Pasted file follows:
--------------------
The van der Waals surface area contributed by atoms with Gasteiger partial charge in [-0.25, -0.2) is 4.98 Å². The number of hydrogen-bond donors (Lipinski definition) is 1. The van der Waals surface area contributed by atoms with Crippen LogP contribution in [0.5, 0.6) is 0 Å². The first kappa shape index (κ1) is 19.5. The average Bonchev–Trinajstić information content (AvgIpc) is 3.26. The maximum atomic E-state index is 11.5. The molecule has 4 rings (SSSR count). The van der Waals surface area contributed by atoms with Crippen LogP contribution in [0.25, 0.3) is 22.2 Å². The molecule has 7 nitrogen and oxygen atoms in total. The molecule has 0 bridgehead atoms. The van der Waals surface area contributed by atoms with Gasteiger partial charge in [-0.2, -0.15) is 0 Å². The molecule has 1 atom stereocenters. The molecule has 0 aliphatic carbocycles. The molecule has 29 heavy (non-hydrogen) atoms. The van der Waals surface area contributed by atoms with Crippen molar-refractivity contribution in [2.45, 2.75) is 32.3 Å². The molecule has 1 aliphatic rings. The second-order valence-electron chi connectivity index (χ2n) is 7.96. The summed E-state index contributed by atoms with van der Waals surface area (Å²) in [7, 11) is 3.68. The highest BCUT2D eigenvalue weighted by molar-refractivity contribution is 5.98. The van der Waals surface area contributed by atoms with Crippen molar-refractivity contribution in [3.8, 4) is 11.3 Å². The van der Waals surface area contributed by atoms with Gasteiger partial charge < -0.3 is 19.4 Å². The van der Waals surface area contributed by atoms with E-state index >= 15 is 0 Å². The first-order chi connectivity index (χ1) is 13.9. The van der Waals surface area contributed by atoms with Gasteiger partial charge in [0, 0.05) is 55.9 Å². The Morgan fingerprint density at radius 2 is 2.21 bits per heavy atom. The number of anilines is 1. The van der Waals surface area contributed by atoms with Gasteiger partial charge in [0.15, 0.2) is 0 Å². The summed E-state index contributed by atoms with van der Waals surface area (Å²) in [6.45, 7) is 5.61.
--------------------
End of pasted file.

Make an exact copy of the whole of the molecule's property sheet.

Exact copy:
The van der Waals surface area contributed by atoms with Gasteiger partial charge in [-0.25, -0.2) is 4.98 Å². The number of hydrogen-bond donors (Lipinski definition) is 1. The van der Waals surface area contributed by atoms with Crippen LogP contribution in [0.5, 0.6) is 0 Å². The first kappa shape index (κ1) is 19.5. The average Bonchev–Trinajstić information content (AvgIpc) is 3.26. The maximum atomic E-state index is 11.5. The molecule has 4 rings (SSSR count). The van der Waals surface area contributed by atoms with Crippen LogP contribution in [0.25, 0.3) is 22.2 Å². The molecule has 7 nitrogen and oxygen atoms in total. The molecule has 0 bridgehead atoms. The van der Waals surface area contributed by atoms with Gasteiger partial charge in [-0.2, -0.15) is 0 Å². The molecule has 1 atom stereocenters. The molecule has 0 aliphatic carbocycles. The molecule has 29 heavy (non-hydrogen) atoms. The van der Waals surface area contributed by atoms with Crippen molar-refractivity contribution in [2.45, 2.75) is 32.3 Å². The molecule has 1 aliphatic rings. The second-order valence-electron chi connectivity index (χ2n) is 7.96. The summed E-state index contributed by atoms with van der Waals surface area (Å²) in [7, 11) is 3.68. The highest BCUT2D eigenvalue weighted by molar-refractivity contribution is 5.98. The van der Waals surface area contributed by atoms with Crippen molar-refractivity contribution in [3.8, 4) is 11.3 Å². The van der Waals surface area contributed by atoms with Gasteiger partial charge < -0.3 is 19.4 Å². The van der Waals surface area contributed by atoms with E-state index >= 15 is 0 Å². The first-order chi connectivity index (χ1) is 13.9. The van der Waals surface area contributed by atoms with Gasteiger partial charge in [0, 0.05) is 55.9 Å². The Morgan fingerprint density at radius 2 is 2.21 bits per heavy atom. The number of anilines is 1. The van der Waals surface area contributed by atoms with Gasteiger partial charge in [0.15, 0.2) is 0 Å². The summed E-state index contributed by atoms with van der Waals surface area (Å²) in [6.45, 7) is 5.61.